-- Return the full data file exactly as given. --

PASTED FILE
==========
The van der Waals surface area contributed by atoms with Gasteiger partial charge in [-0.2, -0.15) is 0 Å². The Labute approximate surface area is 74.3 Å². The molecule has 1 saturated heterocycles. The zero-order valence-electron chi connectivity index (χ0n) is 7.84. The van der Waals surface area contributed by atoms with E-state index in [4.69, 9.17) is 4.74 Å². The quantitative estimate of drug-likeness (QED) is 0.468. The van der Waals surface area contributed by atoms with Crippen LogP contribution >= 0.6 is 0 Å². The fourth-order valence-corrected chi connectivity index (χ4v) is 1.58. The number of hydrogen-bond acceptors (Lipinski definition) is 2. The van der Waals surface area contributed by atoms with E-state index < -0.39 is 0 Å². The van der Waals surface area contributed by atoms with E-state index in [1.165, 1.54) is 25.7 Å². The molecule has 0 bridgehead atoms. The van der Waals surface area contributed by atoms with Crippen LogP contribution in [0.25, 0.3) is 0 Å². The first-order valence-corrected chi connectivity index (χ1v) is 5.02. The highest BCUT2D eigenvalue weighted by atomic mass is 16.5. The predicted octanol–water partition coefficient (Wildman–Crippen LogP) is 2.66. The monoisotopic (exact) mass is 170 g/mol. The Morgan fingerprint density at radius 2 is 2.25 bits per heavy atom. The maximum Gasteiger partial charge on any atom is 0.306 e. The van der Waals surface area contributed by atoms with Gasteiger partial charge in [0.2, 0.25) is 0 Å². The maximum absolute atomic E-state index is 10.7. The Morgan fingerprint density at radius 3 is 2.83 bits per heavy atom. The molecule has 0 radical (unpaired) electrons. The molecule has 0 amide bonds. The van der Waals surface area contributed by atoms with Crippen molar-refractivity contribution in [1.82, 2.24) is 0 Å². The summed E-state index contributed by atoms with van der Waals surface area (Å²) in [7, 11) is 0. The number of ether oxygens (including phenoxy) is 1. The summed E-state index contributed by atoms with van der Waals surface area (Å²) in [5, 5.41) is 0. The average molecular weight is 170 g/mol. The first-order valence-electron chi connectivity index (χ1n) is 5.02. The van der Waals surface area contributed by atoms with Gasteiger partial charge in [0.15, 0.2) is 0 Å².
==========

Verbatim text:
The van der Waals surface area contributed by atoms with Gasteiger partial charge in [-0.2, -0.15) is 0 Å². The Labute approximate surface area is 74.3 Å². The molecule has 1 saturated heterocycles. The zero-order valence-electron chi connectivity index (χ0n) is 7.84. The van der Waals surface area contributed by atoms with E-state index in [4.69, 9.17) is 4.74 Å². The quantitative estimate of drug-likeness (QED) is 0.468. The van der Waals surface area contributed by atoms with Crippen LogP contribution >= 0.6 is 0 Å². The fourth-order valence-corrected chi connectivity index (χ4v) is 1.58. The number of hydrogen-bond acceptors (Lipinski definition) is 2. The van der Waals surface area contributed by atoms with E-state index < -0.39 is 0 Å². The van der Waals surface area contributed by atoms with E-state index in [1.165, 1.54) is 25.7 Å². The molecule has 0 bridgehead atoms. The van der Waals surface area contributed by atoms with Crippen LogP contribution in [0.25, 0.3) is 0 Å². The first-order valence-corrected chi connectivity index (χ1v) is 5.02. The highest BCUT2D eigenvalue weighted by atomic mass is 16.5. The predicted octanol–water partition coefficient (Wildman–Crippen LogP) is 2.66. The monoisotopic (exact) mass is 170 g/mol. The Morgan fingerprint density at radius 2 is 2.25 bits per heavy atom. The maximum Gasteiger partial charge on any atom is 0.306 e. The van der Waals surface area contributed by atoms with Gasteiger partial charge in [0.2, 0.25) is 0 Å². The maximum absolute atomic E-state index is 10.7. The Morgan fingerprint density at radius 3 is 2.83 bits per heavy atom. The molecule has 0 radical (unpaired) electrons. The molecule has 0 amide bonds. The van der Waals surface area contributed by atoms with Crippen molar-refractivity contribution in [1.82, 2.24) is 0 Å². The summed E-state index contributed by atoms with van der Waals surface area (Å²) in [7, 11) is 0. The number of ether oxygens (including phenoxy) is 1. The summed E-state index contributed by atoms with van der Waals surface area (Å²) in [5, 5.41) is 0. The average molecular weight is 170 g/mol. The first-order valence-electron chi connectivity index (χ1n) is 5.02. The van der Waals surface area contributed by atoms with Gasteiger partial charge in [0.15, 0.2) is 0 Å².